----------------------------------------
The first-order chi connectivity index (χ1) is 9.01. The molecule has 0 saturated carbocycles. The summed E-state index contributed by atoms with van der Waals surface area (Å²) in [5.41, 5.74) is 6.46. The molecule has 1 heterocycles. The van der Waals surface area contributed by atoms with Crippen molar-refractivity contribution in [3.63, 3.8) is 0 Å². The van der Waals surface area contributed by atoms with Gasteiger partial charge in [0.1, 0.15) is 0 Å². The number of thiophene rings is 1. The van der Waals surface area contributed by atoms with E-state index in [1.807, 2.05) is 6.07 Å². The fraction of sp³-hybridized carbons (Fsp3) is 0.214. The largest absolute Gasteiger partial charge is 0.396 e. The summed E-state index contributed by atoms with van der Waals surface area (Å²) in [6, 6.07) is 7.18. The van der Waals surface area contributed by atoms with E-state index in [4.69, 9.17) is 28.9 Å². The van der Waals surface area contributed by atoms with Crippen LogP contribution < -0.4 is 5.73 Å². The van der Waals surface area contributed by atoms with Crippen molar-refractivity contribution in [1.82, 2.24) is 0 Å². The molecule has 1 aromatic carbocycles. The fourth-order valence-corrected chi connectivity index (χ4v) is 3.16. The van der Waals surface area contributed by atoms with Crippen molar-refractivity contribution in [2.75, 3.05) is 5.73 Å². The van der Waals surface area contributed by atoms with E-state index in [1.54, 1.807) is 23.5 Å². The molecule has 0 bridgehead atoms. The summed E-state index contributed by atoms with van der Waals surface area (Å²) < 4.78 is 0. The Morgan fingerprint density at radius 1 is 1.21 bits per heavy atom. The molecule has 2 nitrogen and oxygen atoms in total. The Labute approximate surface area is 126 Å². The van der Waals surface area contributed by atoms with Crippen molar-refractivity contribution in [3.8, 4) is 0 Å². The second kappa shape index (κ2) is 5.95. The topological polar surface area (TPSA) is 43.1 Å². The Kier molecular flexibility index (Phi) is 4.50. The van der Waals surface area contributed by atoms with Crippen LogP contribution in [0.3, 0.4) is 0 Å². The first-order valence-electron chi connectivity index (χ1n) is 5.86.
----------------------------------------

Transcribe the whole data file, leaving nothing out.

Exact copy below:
The first-order chi connectivity index (χ1) is 9.01. The molecule has 0 saturated carbocycles. The summed E-state index contributed by atoms with van der Waals surface area (Å²) in [5.41, 5.74) is 6.46. The molecule has 1 heterocycles. The van der Waals surface area contributed by atoms with Crippen molar-refractivity contribution in [3.63, 3.8) is 0 Å². The van der Waals surface area contributed by atoms with Gasteiger partial charge in [0.1, 0.15) is 0 Å². The number of thiophene rings is 1. The van der Waals surface area contributed by atoms with E-state index in [1.807, 2.05) is 6.07 Å². The fraction of sp³-hybridized carbons (Fsp3) is 0.214. The largest absolute Gasteiger partial charge is 0.396 e. The summed E-state index contributed by atoms with van der Waals surface area (Å²) in [6, 6.07) is 7.18. The van der Waals surface area contributed by atoms with E-state index in [4.69, 9.17) is 28.9 Å². The van der Waals surface area contributed by atoms with Crippen LogP contribution < -0.4 is 5.73 Å². The van der Waals surface area contributed by atoms with Crippen molar-refractivity contribution in [1.82, 2.24) is 0 Å². The molecule has 1 aromatic carbocycles. The fourth-order valence-corrected chi connectivity index (χ4v) is 3.16. The van der Waals surface area contributed by atoms with Crippen molar-refractivity contribution in [2.75, 3.05) is 5.73 Å². The van der Waals surface area contributed by atoms with E-state index in [1.54, 1.807) is 23.5 Å². The molecule has 0 bridgehead atoms. The summed E-state index contributed by atoms with van der Waals surface area (Å²) < 4.78 is 0. The Morgan fingerprint density at radius 1 is 1.21 bits per heavy atom. The molecule has 2 nitrogen and oxygen atoms in total. The Labute approximate surface area is 126 Å². The van der Waals surface area contributed by atoms with Crippen molar-refractivity contribution in [3.8, 4) is 0 Å². The second kappa shape index (κ2) is 5.95. The topological polar surface area (TPSA) is 43.1 Å². The Kier molecular flexibility index (Phi) is 4.50. The van der Waals surface area contributed by atoms with Crippen LogP contribution in [0.3, 0.4) is 0 Å². The first-order valence-electron chi connectivity index (χ1n) is 5.86.